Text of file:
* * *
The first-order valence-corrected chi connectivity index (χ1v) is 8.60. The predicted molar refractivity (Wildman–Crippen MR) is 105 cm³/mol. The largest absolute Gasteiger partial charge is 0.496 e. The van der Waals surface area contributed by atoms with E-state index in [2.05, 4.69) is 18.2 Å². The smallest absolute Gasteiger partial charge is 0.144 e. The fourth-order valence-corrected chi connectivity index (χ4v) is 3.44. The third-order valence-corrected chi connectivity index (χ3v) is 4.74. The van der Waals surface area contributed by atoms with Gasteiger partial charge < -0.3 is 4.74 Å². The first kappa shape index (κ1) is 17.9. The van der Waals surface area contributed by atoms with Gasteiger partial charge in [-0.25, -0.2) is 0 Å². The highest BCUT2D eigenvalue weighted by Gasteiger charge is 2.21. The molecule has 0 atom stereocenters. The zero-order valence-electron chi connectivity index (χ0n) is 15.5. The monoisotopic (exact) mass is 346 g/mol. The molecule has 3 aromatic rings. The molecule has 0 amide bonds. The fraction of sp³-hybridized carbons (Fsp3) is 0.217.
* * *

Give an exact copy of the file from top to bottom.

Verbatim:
The first-order valence-corrected chi connectivity index (χ1v) is 8.60. The predicted molar refractivity (Wildman–Crippen MR) is 105 cm³/mol. The largest absolute Gasteiger partial charge is 0.496 e. The van der Waals surface area contributed by atoms with E-state index in [2.05, 4.69) is 18.2 Å². The smallest absolute Gasteiger partial charge is 0.144 e. The fourth-order valence-corrected chi connectivity index (χ4v) is 3.44. The third-order valence-corrected chi connectivity index (χ3v) is 4.74. The van der Waals surface area contributed by atoms with Gasteiger partial charge < -0.3 is 4.74 Å². The first kappa shape index (κ1) is 17.9. The van der Waals surface area contributed by atoms with Gasteiger partial charge in [-0.25, -0.2) is 0 Å². The highest BCUT2D eigenvalue weighted by Gasteiger charge is 2.21. The molecule has 0 atom stereocenters. The zero-order valence-electron chi connectivity index (χ0n) is 15.5. The monoisotopic (exact) mass is 346 g/mol. The molecule has 3 aromatic rings. The molecule has 0 amide bonds. The fraction of sp³-hybridized carbons (Fsp3) is 0.217.